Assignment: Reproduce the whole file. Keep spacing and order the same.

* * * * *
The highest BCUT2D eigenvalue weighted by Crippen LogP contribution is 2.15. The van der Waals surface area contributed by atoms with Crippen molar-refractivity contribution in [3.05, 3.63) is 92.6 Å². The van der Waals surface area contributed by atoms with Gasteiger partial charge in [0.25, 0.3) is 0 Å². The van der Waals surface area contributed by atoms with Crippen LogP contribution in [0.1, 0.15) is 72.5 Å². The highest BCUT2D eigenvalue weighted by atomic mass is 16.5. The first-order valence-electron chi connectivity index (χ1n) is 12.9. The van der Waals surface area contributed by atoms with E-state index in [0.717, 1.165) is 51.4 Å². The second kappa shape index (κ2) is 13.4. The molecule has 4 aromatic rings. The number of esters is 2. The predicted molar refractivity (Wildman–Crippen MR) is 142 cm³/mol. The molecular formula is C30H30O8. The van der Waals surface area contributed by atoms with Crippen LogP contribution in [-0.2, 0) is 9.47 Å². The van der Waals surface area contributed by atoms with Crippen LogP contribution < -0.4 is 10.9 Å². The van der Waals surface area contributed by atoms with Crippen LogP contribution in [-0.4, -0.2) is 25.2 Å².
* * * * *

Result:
The highest BCUT2D eigenvalue weighted by Crippen LogP contribution is 2.15. The van der Waals surface area contributed by atoms with Crippen molar-refractivity contribution in [3.05, 3.63) is 92.6 Å². The van der Waals surface area contributed by atoms with Gasteiger partial charge in [0.25, 0.3) is 0 Å². The van der Waals surface area contributed by atoms with Crippen LogP contribution in [0.1, 0.15) is 72.5 Å². The highest BCUT2D eigenvalue weighted by atomic mass is 16.5. The first-order valence-electron chi connectivity index (χ1n) is 12.9. The van der Waals surface area contributed by atoms with E-state index in [0.717, 1.165) is 51.4 Å². The second kappa shape index (κ2) is 13.4. The molecule has 4 aromatic rings. The number of esters is 2. The predicted molar refractivity (Wildman–Crippen MR) is 142 cm³/mol. The molecular formula is C30H30O8. The van der Waals surface area contributed by atoms with Crippen LogP contribution in [-0.2, 0) is 9.47 Å². The van der Waals surface area contributed by atoms with Crippen LogP contribution < -0.4 is 10.9 Å². The van der Waals surface area contributed by atoms with Crippen LogP contribution in [-0.4, -0.2) is 25.2 Å².